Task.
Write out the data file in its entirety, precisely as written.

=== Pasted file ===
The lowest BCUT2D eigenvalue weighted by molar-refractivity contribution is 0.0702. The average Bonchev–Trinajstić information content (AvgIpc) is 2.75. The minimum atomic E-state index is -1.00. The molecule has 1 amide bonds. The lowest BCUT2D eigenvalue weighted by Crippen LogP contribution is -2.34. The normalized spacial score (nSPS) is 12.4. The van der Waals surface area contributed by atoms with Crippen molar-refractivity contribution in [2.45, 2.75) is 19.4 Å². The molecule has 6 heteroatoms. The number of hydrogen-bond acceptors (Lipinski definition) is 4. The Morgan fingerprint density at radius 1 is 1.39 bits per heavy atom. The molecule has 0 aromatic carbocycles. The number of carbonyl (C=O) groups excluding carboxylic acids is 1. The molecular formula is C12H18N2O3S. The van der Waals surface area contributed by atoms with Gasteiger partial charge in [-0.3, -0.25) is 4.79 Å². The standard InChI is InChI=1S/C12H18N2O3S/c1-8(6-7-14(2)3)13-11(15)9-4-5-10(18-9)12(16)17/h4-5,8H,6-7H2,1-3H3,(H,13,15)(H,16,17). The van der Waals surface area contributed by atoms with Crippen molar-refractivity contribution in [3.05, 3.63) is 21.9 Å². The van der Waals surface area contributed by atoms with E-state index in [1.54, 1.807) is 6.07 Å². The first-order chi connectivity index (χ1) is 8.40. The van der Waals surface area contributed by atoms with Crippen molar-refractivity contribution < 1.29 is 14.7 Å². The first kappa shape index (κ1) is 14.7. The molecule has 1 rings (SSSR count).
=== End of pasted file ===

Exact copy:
The lowest BCUT2D eigenvalue weighted by molar-refractivity contribution is 0.0702. The average Bonchev–Trinajstić information content (AvgIpc) is 2.75. The minimum atomic E-state index is -1.00. The molecule has 1 amide bonds. The lowest BCUT2D eigenvalue weighted by Crippen LogP contribution is -2.34. The normalized spacial score (nSPS) is 12.4. The van der Waals surface area contributed by atoms with Crippen molar-refractivity contribution in [2.45, 2.75) is 19.4 Å². The molecule has 6 heteroatoms. The number of hydrogen-bond acceptors (Lipinski definition) is 4. The Morgan fingerprint density at radius 1 is 1.39 bits per heavy atom. The molecule has 0 aromatic carbocycles. The number of carbonyl (C=O) groups excluding carboxylic acids is 1. The molecular formula is C12H18N2O3S. The van der Waals surface area contributed by atoms with Gasteiger partial charge in [-0.3, -0.25) is 4.79 Å². The standard InChI is InChI=1S/C12H18N2O3S/c1-8(6-7-14(2)3)13-11(15)9-4-5-10(18-9)12(16)17/h4-5,8H,6-7H2,1-3H3,(H,13,15)(H,16,17). The van der Waals surface area contributed by atoms with Crippen molar-refractivity contribution in [3.05, 3.63) is 21.9 Å². The van der Waals surface area contributed by atoms with E-state index in [1.54, 1.807) is 6.07 Å². The first-order chi connectivity index (χ1) is 8.40. The van der Waals surface area contributed by atoms with Crippen molar-refractivity contribution < 1.29 is 14.7 Å². The first kappa shape index (κ1) is 14.7. The molecule has 1 rings (SSSR count).